Christianity in Japan
This brief synopsis details the efforts of "Christianity" in Japan.
(Excerpts from Kodansha Encyclopedia of Japan)
1549 Francis Xavier establishes Japan's first Christian mission at Kagoshima
1587 Toyotomi Hideyoshi issues an edict expelling all Christian missionaries; it is not obeyed or enforced.
1597 Twenty Six Japanese and foreign Christians crucified at Nagasaki by order on Toyotomi Hideyoshi
1612 Shogunate issues directives aimed at restricting Christianity
1614 Ban on Christianity extended nationwide.
1622 51 Christians executed in Nagasaki
1624 Persecution intesifies.50 Christians are burned alive in Edo; Spanish ships prohibited from calling at Japanese ports
1635 All foreign ships restricted to the port of Nagasaki; overseas travel by Japanese restricted; Japanese residents abroad prohibited from returning to Japan
1837 Oldest existing Japanese version of any portion of the Bible is published in Singapore
1854 Fleet of Nine vessels, led by Commodore Matthew Perry anchors in Edo Bay
1860 The first American Baptist missionary, Jonathan Goble, arrives in Japan
1873 Meiji government withdrew religious sanctions, although freedom of religion was not specifically granted.
1888 Protestant translation of Old Testament complete
1917 Revised version of Protestant translation of New Testament complete
1941 Government pressure led to the formation of the Nihon Kirisuto Kyodan, or United Church of Christ in Japan, a union of some 30 Protestant churches.
Dr. and Mrs. Roy Byram and another missionary arrested in Oct. Charged with propagating a religion opposed to State Shintoism.
1942 42 Pentecostal Pastors arrested and charged for teaching the sovereignty of Christ upon his return.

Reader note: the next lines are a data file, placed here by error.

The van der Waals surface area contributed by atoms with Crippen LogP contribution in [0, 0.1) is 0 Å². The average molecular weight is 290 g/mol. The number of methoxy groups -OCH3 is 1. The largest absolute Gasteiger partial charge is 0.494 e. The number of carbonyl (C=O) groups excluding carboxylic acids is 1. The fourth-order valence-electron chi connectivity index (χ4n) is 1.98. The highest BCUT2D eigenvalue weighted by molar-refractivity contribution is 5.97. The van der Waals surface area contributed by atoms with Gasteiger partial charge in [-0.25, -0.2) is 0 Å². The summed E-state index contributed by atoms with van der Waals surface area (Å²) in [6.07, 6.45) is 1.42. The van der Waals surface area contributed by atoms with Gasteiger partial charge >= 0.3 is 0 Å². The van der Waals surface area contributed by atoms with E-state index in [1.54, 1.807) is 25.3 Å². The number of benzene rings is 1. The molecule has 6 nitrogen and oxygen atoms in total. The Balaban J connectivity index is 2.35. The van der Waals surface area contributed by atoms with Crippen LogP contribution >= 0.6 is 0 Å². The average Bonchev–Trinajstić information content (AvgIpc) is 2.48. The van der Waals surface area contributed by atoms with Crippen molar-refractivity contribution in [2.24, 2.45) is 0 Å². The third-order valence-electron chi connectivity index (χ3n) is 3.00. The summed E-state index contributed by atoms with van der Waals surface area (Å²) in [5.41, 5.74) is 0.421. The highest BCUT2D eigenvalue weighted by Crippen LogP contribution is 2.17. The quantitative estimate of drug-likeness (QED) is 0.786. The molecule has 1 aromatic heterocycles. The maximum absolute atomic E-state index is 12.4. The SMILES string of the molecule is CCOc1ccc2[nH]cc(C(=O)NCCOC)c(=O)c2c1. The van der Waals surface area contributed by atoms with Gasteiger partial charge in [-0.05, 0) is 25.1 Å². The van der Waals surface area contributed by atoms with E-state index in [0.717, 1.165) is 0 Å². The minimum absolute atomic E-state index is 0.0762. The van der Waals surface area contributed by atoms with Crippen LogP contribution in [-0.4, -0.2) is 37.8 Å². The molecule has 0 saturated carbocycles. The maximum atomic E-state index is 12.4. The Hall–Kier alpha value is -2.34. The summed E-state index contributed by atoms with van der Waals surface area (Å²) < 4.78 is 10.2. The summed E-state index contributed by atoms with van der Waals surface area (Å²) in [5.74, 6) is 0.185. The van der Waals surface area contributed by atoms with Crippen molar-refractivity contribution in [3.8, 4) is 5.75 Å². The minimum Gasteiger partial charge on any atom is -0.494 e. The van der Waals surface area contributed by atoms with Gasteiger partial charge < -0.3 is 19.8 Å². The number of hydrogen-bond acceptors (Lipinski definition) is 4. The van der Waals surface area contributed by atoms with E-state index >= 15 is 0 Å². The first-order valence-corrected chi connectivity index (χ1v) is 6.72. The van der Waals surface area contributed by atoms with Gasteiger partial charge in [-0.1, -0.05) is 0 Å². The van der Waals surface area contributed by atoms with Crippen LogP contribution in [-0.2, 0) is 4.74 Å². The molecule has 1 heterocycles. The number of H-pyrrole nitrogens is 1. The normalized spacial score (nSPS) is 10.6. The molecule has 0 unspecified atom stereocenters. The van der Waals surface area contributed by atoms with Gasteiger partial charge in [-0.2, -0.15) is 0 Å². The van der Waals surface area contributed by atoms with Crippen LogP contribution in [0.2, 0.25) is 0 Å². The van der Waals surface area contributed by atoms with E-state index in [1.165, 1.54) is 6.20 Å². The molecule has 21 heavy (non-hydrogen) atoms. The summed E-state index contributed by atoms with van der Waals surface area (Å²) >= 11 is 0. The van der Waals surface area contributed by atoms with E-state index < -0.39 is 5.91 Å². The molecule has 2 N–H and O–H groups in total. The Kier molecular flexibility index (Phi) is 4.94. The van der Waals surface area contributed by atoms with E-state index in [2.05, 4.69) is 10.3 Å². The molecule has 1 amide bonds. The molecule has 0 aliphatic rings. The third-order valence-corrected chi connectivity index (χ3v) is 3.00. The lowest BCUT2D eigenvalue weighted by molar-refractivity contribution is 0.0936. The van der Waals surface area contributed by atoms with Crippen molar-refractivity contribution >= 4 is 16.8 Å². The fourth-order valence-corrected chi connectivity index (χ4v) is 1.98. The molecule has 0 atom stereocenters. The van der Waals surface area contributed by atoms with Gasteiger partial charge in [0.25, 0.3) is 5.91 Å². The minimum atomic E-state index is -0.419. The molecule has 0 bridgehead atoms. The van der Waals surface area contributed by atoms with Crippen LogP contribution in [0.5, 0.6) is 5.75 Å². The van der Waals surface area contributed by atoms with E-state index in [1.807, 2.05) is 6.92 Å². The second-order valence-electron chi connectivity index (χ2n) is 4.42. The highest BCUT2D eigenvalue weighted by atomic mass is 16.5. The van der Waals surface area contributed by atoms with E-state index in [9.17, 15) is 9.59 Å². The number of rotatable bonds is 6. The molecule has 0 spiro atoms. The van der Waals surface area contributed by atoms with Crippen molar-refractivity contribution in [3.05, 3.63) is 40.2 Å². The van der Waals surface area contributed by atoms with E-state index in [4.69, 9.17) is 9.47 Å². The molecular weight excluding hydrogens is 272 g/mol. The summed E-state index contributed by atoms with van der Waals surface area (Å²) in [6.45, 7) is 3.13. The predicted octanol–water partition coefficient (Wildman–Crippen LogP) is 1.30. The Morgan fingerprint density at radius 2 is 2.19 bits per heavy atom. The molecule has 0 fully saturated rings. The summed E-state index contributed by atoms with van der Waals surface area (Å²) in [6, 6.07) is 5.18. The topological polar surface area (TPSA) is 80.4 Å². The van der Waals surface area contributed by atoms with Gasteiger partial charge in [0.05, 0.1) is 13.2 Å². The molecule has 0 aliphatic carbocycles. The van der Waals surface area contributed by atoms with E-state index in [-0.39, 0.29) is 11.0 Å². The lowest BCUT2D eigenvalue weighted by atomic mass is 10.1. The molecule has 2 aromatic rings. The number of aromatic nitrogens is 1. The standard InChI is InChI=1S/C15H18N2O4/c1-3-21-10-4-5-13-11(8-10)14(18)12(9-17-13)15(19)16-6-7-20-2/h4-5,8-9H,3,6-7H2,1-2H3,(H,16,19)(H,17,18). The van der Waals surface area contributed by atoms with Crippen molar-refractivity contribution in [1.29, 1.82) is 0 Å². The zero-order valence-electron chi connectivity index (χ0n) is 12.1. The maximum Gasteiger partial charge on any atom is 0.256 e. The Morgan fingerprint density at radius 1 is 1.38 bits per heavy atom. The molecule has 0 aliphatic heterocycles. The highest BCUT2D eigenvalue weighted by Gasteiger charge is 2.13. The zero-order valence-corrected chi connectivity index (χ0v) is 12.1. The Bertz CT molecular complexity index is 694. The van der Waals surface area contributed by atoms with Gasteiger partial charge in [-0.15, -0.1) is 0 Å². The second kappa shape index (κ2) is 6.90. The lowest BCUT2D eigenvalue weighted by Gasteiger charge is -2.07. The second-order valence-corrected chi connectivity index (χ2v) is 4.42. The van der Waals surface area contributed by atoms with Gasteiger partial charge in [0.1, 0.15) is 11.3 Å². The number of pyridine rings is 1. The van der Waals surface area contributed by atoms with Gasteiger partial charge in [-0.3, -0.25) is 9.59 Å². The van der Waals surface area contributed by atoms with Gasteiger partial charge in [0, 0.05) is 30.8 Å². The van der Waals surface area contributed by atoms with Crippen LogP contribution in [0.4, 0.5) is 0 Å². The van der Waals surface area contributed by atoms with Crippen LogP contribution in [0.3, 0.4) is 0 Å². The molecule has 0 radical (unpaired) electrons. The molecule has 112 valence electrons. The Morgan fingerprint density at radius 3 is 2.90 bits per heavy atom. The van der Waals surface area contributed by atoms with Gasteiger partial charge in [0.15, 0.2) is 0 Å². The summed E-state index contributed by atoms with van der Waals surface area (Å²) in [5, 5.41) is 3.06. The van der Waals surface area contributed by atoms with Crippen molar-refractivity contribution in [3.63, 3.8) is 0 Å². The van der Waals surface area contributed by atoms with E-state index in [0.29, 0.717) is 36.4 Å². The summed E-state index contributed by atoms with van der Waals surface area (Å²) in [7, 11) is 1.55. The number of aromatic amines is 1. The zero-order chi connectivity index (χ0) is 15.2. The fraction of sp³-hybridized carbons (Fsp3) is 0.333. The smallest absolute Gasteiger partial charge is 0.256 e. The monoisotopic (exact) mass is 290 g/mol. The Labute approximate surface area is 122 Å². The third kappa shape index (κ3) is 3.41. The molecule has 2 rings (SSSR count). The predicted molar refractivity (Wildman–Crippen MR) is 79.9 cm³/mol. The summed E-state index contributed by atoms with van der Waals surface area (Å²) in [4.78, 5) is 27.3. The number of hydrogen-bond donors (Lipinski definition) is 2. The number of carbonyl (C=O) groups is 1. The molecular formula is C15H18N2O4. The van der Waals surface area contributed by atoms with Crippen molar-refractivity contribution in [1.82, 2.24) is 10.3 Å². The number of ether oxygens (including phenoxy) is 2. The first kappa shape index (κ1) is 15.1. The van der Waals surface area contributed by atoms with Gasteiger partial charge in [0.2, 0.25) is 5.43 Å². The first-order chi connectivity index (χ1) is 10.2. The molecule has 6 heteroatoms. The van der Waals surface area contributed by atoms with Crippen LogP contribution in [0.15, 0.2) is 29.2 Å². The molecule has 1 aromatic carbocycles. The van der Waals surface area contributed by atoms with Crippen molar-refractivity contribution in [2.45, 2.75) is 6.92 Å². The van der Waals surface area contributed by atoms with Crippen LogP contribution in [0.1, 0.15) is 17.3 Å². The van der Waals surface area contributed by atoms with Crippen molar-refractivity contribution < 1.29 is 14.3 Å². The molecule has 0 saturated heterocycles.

1990 Christians numbered some 1,075,000 or less than 1 percent of the population. There were 436,000 Catholics with some 800 parishes in 16 dioceses, while Protestants numbered 639,000 with nearly 7,000 churches.
The immediate post World War II period witnessed a revival of Christian activity. The social upheaval and disillusionment caused by the nation's defeat prompted many Japanese to turn to Christianity to find some meaning in their lives. However, this period coinciding with the Allied occupation of 1945-52, was brief and the disorganization of the churches at the time prevented their taking full advantage of the opportunity.
In popular estimation Christianity is still regarded as a " foreign" creed, preaching admirable ideal but unsuitable for ordinary Japanese. Because of its "foreign" nature, the religion has been persecuted when demands for national unity were strong; it has been widely accepted during period of social instability (the 16th century, Meiji era, Post World war II) but once the social equilibrium was restored interest rapidly waned. Apart from the Nagasaki region Christianity has yet to make any appreciable impact on rural communities; it draws its strength from the urban, professional classes.
Various aspects of Christian teaching differ fundamentally from the more traditional pattern of Japanese thought and outlook--for example, monotheism vs. traditional polytheism; the concept of a transcendent God versus the immanent Japanese deities; an individual ethic versus a group-orientated ethic. It is doubtful whether organized Christianity can accommodate itself to the traditional thought in Japan as much as Buddhism (also an "imported" religion) has done but there still remains much scope for expressing Christian thought in a more Japanese form.